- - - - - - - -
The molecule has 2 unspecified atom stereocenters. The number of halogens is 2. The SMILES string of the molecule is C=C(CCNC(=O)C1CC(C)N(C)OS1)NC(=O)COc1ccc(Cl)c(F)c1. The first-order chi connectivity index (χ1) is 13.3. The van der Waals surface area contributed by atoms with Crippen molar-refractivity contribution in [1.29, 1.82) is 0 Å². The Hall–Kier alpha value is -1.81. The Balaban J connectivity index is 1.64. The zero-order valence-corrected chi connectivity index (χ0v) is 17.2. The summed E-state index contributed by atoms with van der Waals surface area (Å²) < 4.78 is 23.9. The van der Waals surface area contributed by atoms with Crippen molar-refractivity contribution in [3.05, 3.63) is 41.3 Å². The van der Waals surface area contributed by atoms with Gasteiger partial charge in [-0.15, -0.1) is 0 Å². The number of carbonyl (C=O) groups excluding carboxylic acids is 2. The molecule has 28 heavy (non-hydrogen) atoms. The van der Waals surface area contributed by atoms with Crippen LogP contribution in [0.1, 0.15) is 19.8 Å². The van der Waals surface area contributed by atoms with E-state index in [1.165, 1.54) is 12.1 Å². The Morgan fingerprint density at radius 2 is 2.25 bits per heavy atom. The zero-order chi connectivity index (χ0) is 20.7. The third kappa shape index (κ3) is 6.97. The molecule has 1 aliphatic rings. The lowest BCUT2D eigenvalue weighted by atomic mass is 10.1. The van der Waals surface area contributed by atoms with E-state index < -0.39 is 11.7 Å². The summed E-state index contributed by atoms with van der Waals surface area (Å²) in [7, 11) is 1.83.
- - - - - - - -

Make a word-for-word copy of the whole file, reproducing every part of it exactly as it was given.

The molecule has 2 unspecified atom stereocenters. The number of halogens is 2. The SMILES string of the molecule is C=C(CCNC(=O)C1CC(C)N(C)OS1)NC(=O)COc1ccc(Cl)c(F)c1. The first-order chi connectivity index (χ1) is 13.3. The van der Waals surface area contributed by atoms with Crippen molar-refractivity contribution in [1.29, 1.82) is 0 Å². The Hall–Kier alpha value is -1.81. The Balaban J connectivity index is 1.64. The zero-order valence-corrected chi connectivity index (χ0v) is 17.2. The summed E-state index contributed by atoms with van der Waals surface area (Å²) < 4.78 is 23.9. The van der Waals surface area contributed by atoms with Crippen molar-refractivity contribution in [3.05, 3.63) is 41.3 Å². The van der Waals surface area contributed by atoms with Gasteiger partial charge in [-0.15, -0.1) is 0 Å². The number of carbonyl (C=O) groups excluding carboxylic acids is 2. The molecule has 28 heavy (non-hydrogen) atoms. The van der Waals surface area contributed by atoms with Crippen LogP contribution in [0.1, 0.15) is 19.8 Å². The van der Waals surface area contributed by atoms with E-state index in [1.165, 1.54) is 12.1 Å². The Morgan fingerprint density at radius 2 is 2.25 bits per heavy atom. The zero-order chi connectivity index (χ0) is 20.7. The third kappa shape index (κ3) is 6.97. The molecule has 1 aliphatic rings. The lowest BCUT2D eigenvalue weighted by atomic mass is 10.1. The van der Waals surface area contributed by atoms with E-state index < -0.39 is 11.7 Å². The summed E-state index contributed by atoms with van der Waals surface area (Å²) in [7, 11) is 1.83.